Top critical review
370 people found this helpful
Is White Tiger at best a Paper Tiger?
on December 23, 2008
White Tiger by Aravind Adiga has already won the Man Booker Prize, and it is being hailed universally by the critics for its virtues in presenting a narrative quite different from the Bollywood capers and the modern Indian English fiction. In the wake of some well-deserved praise, my biased review might appear like an afterthought, examining a foregone conclusion. My bias rises from my familiarity with characters like Balram Halwai, and from my reverence for uncelebrated works of Indian fiction that present the alternative reality of present day India. Reading the novel left me quite dissatisfied, and this is an exposition of the reason why.
The basic storyline of the novel can be summarized as follows. Balram Halwai grows up in a poor and remote village and ends up working as the driver for America returned Ashok. Incidentally Ashok is from the family of landlords who run or ruin the life of Balram's fellow villagers. Even though Ashok treats the Balram quite well compared to how servants and drivers are treated by other people, Balram siezes an opportunity to murder his master and run-off with money to become a rich businessmen. The story of Balram's journey from a village to city, the murder and his transformation into a entrepreneur is retold in form of letters that Balram writes in a course of seven nights. The letters are addressed to Chinese Premier and are laced with a dark wit and provocative confessions.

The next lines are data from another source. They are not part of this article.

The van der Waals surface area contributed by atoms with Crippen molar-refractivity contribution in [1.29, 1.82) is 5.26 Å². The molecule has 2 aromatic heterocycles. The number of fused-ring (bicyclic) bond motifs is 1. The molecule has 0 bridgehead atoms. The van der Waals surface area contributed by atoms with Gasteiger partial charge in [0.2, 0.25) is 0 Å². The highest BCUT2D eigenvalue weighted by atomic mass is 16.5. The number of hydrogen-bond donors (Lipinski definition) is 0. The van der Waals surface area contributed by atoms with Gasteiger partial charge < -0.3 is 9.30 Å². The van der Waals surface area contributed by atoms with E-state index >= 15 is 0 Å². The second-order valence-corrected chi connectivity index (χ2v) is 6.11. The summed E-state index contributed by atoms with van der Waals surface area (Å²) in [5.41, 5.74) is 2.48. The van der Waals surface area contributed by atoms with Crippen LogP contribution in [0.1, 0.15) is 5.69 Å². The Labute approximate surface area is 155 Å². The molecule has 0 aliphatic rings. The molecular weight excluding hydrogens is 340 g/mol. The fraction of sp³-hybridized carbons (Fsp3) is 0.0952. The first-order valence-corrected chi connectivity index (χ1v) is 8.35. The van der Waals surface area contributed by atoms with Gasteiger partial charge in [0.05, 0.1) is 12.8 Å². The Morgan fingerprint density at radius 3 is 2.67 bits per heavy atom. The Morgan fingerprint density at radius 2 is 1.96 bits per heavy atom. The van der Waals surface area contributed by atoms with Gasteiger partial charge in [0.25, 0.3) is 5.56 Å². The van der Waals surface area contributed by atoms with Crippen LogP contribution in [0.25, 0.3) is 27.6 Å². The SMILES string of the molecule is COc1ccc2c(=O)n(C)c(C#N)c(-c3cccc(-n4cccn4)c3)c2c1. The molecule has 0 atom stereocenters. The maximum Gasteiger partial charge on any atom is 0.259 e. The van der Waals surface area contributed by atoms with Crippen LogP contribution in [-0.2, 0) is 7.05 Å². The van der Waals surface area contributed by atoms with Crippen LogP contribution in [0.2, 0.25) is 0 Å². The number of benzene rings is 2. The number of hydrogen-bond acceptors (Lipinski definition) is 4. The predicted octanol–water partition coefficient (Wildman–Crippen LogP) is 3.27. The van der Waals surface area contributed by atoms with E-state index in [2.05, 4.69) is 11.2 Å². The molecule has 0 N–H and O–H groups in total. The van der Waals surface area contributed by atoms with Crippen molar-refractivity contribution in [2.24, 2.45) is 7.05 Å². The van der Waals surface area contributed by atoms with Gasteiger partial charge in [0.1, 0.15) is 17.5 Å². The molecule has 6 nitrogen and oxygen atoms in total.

The novel succeeds in chartering into a territory unfamiliar and hence exotic for Western audiences, for Adiga chooses a character from lower classes and makes him into a success story. But likewise, the novel fails in providing a deep or authentic representation of his protagonists to anyone who is remotely familiar with the cultural-, social-, caste- & religion- based daily chaos of India. In fact, the parable is replete with the cliched dialogues, observations and methods which are synonymous with most Indian movies. These too describe the rise of a virtual nobody from village or slums to riches. The only thing missing here is a romance angle, song and dance situations and the victory of good over evil in the final scene. Further, except maybe for Balram, most characters are caricatures, two-dimensional beings, who perform their parts again like the underdeveloped, underused casts in desi movies.
The fact that Adiga creates this alternate universe quite cleverly is clear from the outset, but if his representation actually captures injustices or corrupt world ,can be judged best by us who have risen from it. Unfortunately, my assertion that most of the celebrated Indian writers never lived in real India or in the villages, towns and slums (where the poor and middle classes live), applies equally well to Aravind. For me, White Tiger is a black and white, blurred montage of shots from a distant observer. These are accompanied by a narrative that in spite of its comic and creative content, fails to describe what is actually happening. But I am convinced now that to somebody who has access only to this montage, the description provides a wonder and entertainment characteristic of Marco Polo's adventures.